trip, when he was with his family and his kids asked for a story, he told them a tale about a

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group of rabbits trying to achieve a journey of salvation, the reason of this story is due to his

love for nature and from the experiences, since that event, he took more than two years to

write the novel, and after many, many rejections, one publisher said “yes” and gave him the

opportunity that he was looking for (BBC News, 2016), but nobody could tell that Watership

Down was going to be a tremendous success and it will be the most recognized novel of

Adams, actually, the reason that he could change his career and his formal job is because this

novel was a best-seller in its time. However, let’s look into the story

The plot of Watership Down, is about a group of rabbits that is based all over two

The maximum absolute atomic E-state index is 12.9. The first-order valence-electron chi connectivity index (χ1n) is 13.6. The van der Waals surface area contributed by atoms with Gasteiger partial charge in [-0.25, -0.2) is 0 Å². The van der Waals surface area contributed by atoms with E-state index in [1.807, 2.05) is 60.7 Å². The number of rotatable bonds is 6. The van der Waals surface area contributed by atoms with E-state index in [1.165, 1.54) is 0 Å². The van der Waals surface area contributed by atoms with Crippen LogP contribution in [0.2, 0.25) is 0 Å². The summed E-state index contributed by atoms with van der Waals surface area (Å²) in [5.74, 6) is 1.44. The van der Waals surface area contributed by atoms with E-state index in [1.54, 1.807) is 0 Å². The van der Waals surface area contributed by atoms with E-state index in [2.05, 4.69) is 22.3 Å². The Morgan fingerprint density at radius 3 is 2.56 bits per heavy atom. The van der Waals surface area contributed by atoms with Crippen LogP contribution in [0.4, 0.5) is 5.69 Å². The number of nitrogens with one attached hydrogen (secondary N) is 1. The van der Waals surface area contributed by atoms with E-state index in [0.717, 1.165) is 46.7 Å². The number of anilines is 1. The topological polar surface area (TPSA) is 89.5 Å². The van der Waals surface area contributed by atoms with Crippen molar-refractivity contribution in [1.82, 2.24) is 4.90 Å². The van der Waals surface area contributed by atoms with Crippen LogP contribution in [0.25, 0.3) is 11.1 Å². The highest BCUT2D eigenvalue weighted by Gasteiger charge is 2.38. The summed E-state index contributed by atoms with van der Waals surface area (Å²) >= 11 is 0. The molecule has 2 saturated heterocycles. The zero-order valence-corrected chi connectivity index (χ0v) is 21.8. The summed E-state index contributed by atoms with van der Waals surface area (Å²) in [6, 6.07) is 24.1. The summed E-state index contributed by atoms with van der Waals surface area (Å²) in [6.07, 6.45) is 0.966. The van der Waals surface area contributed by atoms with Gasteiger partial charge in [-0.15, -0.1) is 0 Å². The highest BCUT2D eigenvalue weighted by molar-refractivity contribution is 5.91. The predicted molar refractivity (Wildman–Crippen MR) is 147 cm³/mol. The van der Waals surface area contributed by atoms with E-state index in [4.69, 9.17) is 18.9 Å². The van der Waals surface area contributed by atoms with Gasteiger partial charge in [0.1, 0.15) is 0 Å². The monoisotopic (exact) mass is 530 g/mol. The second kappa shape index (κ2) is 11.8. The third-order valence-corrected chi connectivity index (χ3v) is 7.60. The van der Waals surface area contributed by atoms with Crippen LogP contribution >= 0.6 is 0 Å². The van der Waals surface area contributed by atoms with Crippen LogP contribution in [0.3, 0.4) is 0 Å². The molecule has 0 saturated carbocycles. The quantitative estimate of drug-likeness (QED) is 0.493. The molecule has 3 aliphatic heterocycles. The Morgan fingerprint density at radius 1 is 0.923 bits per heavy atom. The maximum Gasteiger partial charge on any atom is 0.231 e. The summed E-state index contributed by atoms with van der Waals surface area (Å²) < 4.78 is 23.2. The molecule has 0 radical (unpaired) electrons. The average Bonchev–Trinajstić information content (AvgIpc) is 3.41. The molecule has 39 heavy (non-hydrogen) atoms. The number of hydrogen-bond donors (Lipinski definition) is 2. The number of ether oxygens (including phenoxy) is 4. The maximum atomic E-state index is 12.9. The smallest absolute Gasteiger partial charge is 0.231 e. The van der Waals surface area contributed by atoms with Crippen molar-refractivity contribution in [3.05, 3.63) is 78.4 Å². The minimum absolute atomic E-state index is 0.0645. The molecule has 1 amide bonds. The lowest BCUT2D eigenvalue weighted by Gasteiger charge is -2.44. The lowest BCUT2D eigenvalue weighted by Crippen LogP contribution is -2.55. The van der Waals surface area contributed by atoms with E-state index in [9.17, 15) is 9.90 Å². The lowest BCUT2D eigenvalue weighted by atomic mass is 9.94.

rabbit brothers, called Hazel and Fiver. Their goal is to find a place where to live that is

sustainable for them, this because Fiver has a might is that he can predict when the things

were going to happen, be they good or bad. In this case, they were bad because the vision he

had was that their warren was going to be in danger, so his brother Hazel trusted in him and

he decided to leave that warren and other rabbits came with them, so they go into numerous

adventures along the way finding a new and safe home.

I considered that this book is multifaceted because, as the word’s meaning, has many

sides to look at and, this is a story that can be interpreted with numerous hidden meanings

and definitely this is one of the reasons I chose it. Let’s look at the characters, they may just

look like rabbits, but, from the start the reader would know that there is something else about

this rabbits, one of them has a vision, the ones that believed in him would do anything to

prevent that catastrophe. The reader can feel everything, the reader can see itself reflected in

at least one of them, the feeling is so overwhelmed that “by the time we have finished the

book, the rabbits have taken on both epic and allegorical proportions” (Anderson, 1983,

pg.12). Along the lines of these previous ideas, the main characters, Hazel and Fiver called